et the piling on begin. Some of these overt and
implied allegations may be true. I don’t know.
I’m not onsite when they allegedly occur, and even when there are “facts” in evidence – as with Nate
Wellman a few years back – there’s always a defense in
play. Except for Tony Christian almost two decades ago, I
can’t think of an accused pro who didn’t go down without
Christian, more than Wellman or anyone since,
should be the poster boy for our community’s short
memories. He may never fish another tournament again,
but I’d wager that the vast majority of the anglers who’ve
come up in the last decade or so have no idea who he
is. To my own personal shame, I had to Google him to
recall what he looks like. We’ve done a poor job of policing
ourselves, especially when the outside world just thinks
we’re a bunch of liars to begin with.
Yet cheating, or the perception of cheating, continues. The innuendo is constant. Everyone seems to know a friend who witnessed it, or who was called to get illicit information. As the stakes get higher, the incentive to cheat, and the assumption that others are doing it, will only grow. Nevertheless, at the national level we have no good examples of anglers turning on one another in public. They whisper about it behind closed doors. They start rumors. But no one “snitches.”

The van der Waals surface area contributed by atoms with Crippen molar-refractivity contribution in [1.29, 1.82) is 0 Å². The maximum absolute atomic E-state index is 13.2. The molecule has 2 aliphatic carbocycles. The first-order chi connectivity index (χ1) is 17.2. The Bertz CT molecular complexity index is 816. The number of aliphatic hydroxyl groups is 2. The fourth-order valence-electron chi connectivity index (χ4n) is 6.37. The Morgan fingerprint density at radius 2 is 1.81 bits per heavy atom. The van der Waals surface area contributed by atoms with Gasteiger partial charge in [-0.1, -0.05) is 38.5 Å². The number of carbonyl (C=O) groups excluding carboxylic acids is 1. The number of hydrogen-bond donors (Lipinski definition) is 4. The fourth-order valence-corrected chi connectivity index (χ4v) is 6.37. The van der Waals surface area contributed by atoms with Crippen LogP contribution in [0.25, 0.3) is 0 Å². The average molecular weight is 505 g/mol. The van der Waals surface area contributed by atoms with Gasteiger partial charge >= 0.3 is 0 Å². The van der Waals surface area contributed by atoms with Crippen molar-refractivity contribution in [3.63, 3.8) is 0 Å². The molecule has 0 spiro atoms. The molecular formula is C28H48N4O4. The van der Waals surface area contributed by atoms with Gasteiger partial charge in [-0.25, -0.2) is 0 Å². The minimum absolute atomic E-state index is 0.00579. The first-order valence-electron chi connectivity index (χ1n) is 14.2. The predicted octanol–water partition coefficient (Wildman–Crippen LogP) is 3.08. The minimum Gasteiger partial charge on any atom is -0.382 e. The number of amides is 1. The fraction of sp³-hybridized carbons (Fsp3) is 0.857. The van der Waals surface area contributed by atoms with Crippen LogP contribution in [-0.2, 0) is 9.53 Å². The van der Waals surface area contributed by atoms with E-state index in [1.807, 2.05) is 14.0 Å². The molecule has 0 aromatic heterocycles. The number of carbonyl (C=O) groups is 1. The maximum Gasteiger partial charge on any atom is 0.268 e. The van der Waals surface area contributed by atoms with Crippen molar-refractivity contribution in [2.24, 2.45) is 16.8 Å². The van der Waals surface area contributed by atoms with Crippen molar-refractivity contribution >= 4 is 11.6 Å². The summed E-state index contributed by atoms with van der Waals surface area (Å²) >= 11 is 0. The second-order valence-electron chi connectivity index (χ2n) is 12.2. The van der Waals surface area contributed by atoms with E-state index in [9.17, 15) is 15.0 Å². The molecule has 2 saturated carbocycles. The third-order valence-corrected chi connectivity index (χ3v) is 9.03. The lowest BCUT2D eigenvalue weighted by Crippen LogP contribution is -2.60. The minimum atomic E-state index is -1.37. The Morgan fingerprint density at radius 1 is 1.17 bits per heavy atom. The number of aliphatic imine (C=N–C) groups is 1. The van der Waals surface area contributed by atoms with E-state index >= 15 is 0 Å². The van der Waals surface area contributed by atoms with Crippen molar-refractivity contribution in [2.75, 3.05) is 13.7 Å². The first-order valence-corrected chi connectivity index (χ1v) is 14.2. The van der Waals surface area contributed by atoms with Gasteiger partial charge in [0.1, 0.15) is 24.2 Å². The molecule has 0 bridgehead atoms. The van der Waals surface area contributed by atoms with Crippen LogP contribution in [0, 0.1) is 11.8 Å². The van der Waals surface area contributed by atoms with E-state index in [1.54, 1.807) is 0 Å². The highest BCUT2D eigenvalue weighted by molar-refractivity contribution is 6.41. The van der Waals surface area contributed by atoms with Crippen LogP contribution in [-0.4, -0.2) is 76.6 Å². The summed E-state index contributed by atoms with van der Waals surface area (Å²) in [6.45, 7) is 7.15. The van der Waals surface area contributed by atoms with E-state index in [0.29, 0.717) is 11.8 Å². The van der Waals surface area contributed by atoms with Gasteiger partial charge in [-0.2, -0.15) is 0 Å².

Of course, much of it would be hard to prove. “Prefishing by telephone” is almost impossible to ferret out. They’re not in the boat with one another during practice periods or tournament days. Lie detector tests are either unreliable or unrelied-upon.
But certainly in some of these alleged cases there must’ve been strong evidence. There must’ve been witnesses. There must be someone who could make